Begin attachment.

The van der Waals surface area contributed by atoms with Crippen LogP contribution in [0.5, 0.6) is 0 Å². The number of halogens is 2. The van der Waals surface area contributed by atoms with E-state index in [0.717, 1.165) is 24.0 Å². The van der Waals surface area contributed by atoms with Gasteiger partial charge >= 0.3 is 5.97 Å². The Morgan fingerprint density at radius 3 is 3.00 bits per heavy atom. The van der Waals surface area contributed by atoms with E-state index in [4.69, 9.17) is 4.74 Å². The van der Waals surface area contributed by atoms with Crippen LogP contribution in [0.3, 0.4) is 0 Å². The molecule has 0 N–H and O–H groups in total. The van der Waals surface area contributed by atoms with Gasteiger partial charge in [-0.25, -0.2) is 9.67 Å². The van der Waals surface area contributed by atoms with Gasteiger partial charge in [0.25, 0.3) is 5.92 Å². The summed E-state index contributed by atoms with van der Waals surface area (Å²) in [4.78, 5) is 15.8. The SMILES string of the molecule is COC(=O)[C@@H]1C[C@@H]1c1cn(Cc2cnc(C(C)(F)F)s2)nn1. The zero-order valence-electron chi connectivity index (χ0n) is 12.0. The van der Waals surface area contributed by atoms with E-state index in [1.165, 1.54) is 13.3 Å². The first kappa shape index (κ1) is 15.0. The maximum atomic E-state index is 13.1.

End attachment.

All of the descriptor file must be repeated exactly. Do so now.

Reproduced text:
The van der Waals surface area contributed by atoms with Crippen LogP contribution in [0.5, 0.6) is 0 Å². The number of halogens is 2. The van der Waals surface area contributed by atoms with E-state index in [0.717, 1.165) is 24.0 Å². The van der Waals surface area contributed by atoms with Gasteiger partial charge >= 0.3 is 5.97 Å². The Morgan fingerprint density at radius 3 is 3.00 bits per heavy atom. The van der Waals surface area contributed by atoms with E-state index in [4.69, 9.17) is 4.74 Å². The van der Waals surface area contributed by atoms with Crippen LogP contribution in [0.3, 0.4) is 0 Å². The molecule has 0 N–H and O–H groups in total. The van der Waals surface area contributed by atoms with Gasteiger partial charge in [-0.25, -0.2) is 9.67 Å². The van der Waals surface area contributed by atoms with Gasteiger partial charge in [0.25, 0.3) is 5.92 Å². The summed E-state index contributed by atoms with van der Waals surface area (Å²) in [4.78, 5) is 15.8. The SMILES string of the molecule is COC(=O)[C@@H]1C[C@@H]1c1cn(Cc2cnc(C(C)(F)F)s2)nn1. The zero-order valence-electron chi connectivity index (χ0n) is 12.0. The van der Waals surface area contributed by atoms with E-state index in [1.165, 1.54) is 13.3 Å². The first kappa shape index (κ1) is 15.0. The maximum atomic E-state index is 13.1.